Girl, 13, Begged Father For Money To Treat Cancer. Video Viral After Death

Girl, 13, Begged Father For Money To Treat Cancer. Video Viral After Death

Sai Shri’s parents had been separated for eight years and she had been living with her mother

“Daddy…please do something and save me” – says a 13-year-old girl in an incredibly tragic WhatsApp video to her father, begging him for money for her cancer treatment. Young Sai Shri died on Sunday in Andhra Pradesh’s Vijayawada, but her tearful voice is being heard by thousands through the video that has been widely shared online.

Sai Shri’s parents had been separated for eight years and she had been living with her mother. In the video, she pleads with her father, Shetty Shivakumar, to sell her home – which was in her name – to raise money for her treatment. Her mother had reportedly tried to sell the house but was stopped by her father, who allegedly got help from a politician to try and throw his estranged family out.

Sai was diagnosed with cancer in August, and doctors reportedly told her mother that a bone marrow transplant was the only option.

Speaking in Telugu in the excruciating video, she shows swellings and lesions on her arms and legs and shares that she is in great pain.

“Daddy, you say that you don’t have money. At least we have this house. Please sell this house and pay for my treatment daddy. Or else, they (doctors) say that I won’t survive for long,” she weeps.

“I haven’t gone to school in months. I want to play with my friends…I want to go to school…take my exam…I want to become a doctor…”

Based on a complaint by an activist, the Andhra Pradesh State Human Rights Commission has asked the police to investigate whether Mr Shivakumar, who lives in the same city, was guilty of neglecting his daughter.

Activists allege that Mr Shivakumar refused to spend money for his daughter’s treatment even though he could afford it.

Sai’s mother Sumashri had reportedly spent Rs. 30 lakh but the treatment was not good enough for the type of cancer that she was suffering from.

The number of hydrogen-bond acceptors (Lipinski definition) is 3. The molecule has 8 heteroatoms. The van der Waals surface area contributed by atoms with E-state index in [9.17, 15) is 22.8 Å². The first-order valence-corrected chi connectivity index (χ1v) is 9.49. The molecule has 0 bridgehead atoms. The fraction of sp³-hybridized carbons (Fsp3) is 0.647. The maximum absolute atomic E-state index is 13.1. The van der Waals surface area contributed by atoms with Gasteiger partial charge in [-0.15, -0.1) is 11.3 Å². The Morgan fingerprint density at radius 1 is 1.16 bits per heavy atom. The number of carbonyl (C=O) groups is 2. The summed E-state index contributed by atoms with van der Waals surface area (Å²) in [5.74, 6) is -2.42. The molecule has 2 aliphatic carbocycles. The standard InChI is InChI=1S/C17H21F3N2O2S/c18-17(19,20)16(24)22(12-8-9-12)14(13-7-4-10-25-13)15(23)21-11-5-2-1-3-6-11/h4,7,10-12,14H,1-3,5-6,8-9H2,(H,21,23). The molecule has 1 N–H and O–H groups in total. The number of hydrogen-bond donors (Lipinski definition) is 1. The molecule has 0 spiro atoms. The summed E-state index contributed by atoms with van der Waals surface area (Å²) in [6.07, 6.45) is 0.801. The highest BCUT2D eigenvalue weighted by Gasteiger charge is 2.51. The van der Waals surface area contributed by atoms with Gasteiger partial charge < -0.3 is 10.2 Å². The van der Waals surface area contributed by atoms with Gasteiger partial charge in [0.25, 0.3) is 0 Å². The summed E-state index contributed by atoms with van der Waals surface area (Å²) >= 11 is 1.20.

[“source-ndtv”]

13 pieces of money advice you can’t afford to ignore

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There’s so much financial advice out there that it’s near impossible to follow all of it.

But missing the most important — and often most basic — words of wisdom could end up costing you big time.

To help out, we combed through our archives to round up the best money advice from financial planners, bestselling authors, and the second-richest man on earth, that will help you save and earn the most money.

Below, check out the 13 pieces of money advice you simply can’t afford to ignore:

1. Pay yourself first

“People still don’t grasp the fact that they need to save a dime out of every dollar,” author and self-made millionaire David Bach told Business Insider in a Facebook Live interview. He said the average American who’s saving money is saving just 15 minutes a day of their income, when they should be saving an hour.

Bach noted troubling research from the Federal Reserve that revealed nearly half of Americans wouldn’t have enough money on hand to cover a $400 emergency. Yet, he continued, millions of those people will buy a coffee at Starbucks today and expect to buy the new $800 iPhone next year. Americans have money, he says, but we aren’t saving it.

So get on the “pay-yourself-first plan,” as Bach calls it, and automatically save an hour a day of your income. “When that money is moved before you can touch it, that’s how real wealth is built,” he said.

Sebastiaan ter Burg/Flickr

2. Beware of lifestyle creep